As business people and individuals who operate in a world in which technology is playing an increasing role, it’s easy to get overwhelmed by the onslaught of new skillsets involved for our jobs and new tools we need to master, or at least consider using to stay competitive.
The last issue of CUSTOMER contained a cover story about the rise of marketing automation software, and how that’s changing the marketing arena as we know it – by introducing an unprecedented amount of technology and analysis involved. It went on to note that martech pundit Scott Brinker says it’s difficult to find this breed of individuals, which he refers to as unicorns and says: “Good luck finding such mythical creatures.”
Of course, we are the ones we’ve been waiting for. The bottom line is that when new tools and trends arise, we often just have to figure things out as we go. The good news is that the process for doing that in this age of accelerating change and new technologies may not be so different from how we’ve always done it. And sometimes it helps just to know we’re not alone as we grapple to get a handle on our new reality.
“At the end of the day, we are all stumbling our way into this,” Corey Craig, experience design and innovation lead at Dell (News - Alert), said about always-on marketing and customer experience design, during a presentation earlier this year.
Craig then went on to detail her experience as a customer experience designer and the processes she uses to help in her day-to-day work and the strategy to reach customers. These practices have helped yield Dell, which just two years ago had a 1 percent email click-through rate, a 30 percent open rate on its communications with customers and prospects, and three times higher average order values.
One of those is to ensure that Dell is where customers are, she said. Customers spend 70 percent of their customer journey online researching products and services before they even talk to a sales rep, she noted, so the purchase funnel is no longer linear. Dell’s goal, she added, is to help its customers through all those twists and turns. She added that it’s true that “80 percent of success is just showing up.”
Let’s say a product manager Jim has a security breach, she offered as an example. He fixes it, then he gets online to start researching how to avoid security breaches of his company in the future, so he visits the Dell website. That’s an indicator of intent, said Craig.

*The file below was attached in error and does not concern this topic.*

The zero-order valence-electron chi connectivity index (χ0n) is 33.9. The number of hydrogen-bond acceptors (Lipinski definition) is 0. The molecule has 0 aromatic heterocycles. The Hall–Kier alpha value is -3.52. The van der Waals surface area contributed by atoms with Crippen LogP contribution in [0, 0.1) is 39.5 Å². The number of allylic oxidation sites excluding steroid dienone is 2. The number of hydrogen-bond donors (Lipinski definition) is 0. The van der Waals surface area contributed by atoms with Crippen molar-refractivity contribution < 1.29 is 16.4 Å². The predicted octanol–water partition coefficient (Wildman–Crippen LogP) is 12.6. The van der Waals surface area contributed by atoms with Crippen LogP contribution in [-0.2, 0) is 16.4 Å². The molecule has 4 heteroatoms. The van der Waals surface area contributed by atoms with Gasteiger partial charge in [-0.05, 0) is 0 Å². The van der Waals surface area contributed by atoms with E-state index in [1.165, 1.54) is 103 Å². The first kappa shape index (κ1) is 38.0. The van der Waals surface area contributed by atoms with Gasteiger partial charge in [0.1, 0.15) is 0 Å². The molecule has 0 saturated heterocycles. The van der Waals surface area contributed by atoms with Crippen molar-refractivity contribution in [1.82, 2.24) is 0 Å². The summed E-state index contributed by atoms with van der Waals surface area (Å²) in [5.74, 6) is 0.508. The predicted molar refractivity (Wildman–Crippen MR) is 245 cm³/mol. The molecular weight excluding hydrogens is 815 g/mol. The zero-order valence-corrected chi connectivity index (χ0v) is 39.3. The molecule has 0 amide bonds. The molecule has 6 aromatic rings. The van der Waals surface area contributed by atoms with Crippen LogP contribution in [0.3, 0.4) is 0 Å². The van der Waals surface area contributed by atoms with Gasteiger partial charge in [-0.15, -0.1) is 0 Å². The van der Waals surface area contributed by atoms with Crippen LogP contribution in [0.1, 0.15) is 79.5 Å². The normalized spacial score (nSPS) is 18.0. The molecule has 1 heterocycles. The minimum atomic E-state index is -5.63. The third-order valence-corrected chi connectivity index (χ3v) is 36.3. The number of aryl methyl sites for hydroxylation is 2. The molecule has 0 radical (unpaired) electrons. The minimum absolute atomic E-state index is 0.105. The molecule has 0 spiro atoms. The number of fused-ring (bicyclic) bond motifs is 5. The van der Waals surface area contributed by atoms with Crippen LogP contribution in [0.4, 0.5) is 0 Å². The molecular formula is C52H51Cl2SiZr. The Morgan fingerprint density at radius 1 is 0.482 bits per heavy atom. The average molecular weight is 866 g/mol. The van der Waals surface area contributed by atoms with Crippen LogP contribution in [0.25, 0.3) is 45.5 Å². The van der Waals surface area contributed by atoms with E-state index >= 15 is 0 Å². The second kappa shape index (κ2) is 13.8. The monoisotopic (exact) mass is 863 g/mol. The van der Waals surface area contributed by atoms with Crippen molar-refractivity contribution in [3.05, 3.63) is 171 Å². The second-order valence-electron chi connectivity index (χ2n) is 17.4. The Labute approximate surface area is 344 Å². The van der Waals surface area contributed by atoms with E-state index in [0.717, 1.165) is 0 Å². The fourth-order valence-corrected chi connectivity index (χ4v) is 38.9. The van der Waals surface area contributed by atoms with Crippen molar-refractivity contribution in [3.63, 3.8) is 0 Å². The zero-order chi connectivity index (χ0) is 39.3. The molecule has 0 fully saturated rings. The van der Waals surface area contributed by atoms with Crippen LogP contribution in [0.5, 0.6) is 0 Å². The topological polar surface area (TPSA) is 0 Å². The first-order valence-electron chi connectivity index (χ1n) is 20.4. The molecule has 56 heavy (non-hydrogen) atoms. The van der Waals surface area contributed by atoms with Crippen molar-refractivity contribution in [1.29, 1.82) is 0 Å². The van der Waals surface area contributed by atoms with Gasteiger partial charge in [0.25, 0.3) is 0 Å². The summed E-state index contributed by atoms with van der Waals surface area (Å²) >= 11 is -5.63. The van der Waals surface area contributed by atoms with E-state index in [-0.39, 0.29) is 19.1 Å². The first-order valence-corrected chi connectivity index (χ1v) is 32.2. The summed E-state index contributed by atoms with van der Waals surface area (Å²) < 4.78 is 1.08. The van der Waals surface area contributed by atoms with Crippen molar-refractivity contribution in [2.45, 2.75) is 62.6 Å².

Content is what nurtures the intent, she added, so Dell makes sure it’s at the ready with a targeted email to send to Jim, and an automated system in place to find that email and get it to Jim quickly. Knowing what to send and when to send it is really dependent on your logic – which is where data and content come together, she said, adding this is your “if, then” statement.
While this ultimately became automated, it relies on a lot of manual work to figure out what can and should be automated, she added. Dell has 45 emails ready to go, but deciding on the subject matter of those emails, and then creating and editing them involved a lot of manual effort, she noted.
Figuring out where to start in such marketing efforts, including understanding prevalent customer needs and how best to address them with content, also involves a lot of initial analysis and planning, she indicated. To do that Craig said it is helpful to visualize complex ideas.
“We all need to be really great explainers,” she said.
For Craig, visualization involved turning in her notebook for a sketchpad and printing up a 6-foot posters that her team can look at and write on to figure out goals and processes for meeting those goals. The team also creates look books of everything it is trying to accomplish with its program around marketing automation, and it puts those books online so people within the group and from other Dell divisions can educate themselves on the efforts and messaging.
Because so much is involved in marketing automation, she added, it makes sense to start small and start manual. Otherwise, she said, the task can become overwhelming.
And at the beginning of and throughout the process, she added, understand and keep in mind the experience you want to provide Jim and your other customers.
Edited by Maurice Nagle